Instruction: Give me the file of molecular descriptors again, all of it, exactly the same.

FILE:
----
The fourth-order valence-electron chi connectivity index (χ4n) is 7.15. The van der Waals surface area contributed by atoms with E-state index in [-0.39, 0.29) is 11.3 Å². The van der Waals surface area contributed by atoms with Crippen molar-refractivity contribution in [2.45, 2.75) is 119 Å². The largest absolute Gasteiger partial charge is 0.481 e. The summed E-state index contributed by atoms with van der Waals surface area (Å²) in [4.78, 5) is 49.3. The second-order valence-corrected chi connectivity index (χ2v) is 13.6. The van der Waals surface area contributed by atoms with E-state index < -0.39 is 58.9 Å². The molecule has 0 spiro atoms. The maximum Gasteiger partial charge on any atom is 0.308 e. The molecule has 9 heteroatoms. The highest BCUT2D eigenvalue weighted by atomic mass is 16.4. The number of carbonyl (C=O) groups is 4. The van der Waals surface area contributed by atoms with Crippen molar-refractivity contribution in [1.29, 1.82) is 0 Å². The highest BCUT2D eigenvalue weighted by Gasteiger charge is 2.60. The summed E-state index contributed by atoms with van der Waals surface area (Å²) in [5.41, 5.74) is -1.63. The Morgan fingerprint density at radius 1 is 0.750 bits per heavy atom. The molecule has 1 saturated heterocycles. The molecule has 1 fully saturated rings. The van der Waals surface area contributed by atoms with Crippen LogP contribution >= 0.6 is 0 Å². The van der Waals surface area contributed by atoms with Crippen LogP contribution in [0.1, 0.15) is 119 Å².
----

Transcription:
The fourth-order valence-electron chi connectivity index (χ4n) is 7.15. The van der Waals surface area contributed by atoms with E-state index in [-0.39, 0.29) is 11.3 Å². The van der Waals surface area contributed by atoms with Crippen molar-refractivity contribution in [2.45, 2.75) is 119 Å². The largest absolute Gasteiger partial charge is 0.481 e. The summed E-state index contributed by atoms with van der Waals surface area (Å²) in [4.78, 5) is 49.3. The second-order valence-corrected chi connectivity index (χ2v) is 13.6. The van der Waals surface area contributed by atoms with E-state index < -0.39 is 58.9 Å². The molecule has 0 spiro atoms. The maximum Gasteiger partial charge on any atom is 0.308 e. The molecule has 9 heteroatoms. The highest BCUT2D eigenvalue weighted by atomic mass is 16.4. The number of carbonyl (C=O) groups is 4. The van der Waals surface area contributed by atoms with Crippen molar-refractivity contribution in [1.29, 1.82) is 0 Å². The highest BCUT2D eigenvalue weighted by Gasteiger charge is 2.60. The summed E-state index contributed by atoms with van der Waals surface area (Å²) in [5.41, 5.74) is -1.63. The Morgan fingerprint density at radius 1 is 0.750 bits per heavy atom. The molecule has 1 saturated heterocycles. The molecule has 1 fully saturated rings. The van der Waals surface area contributed by atoms with Crippen LogP contribution >= 0.6 is 0 Å². The van der Waals surface area contributed by atoms with Crippen LogP contribution in [0.1, 0.15) is 119 Å².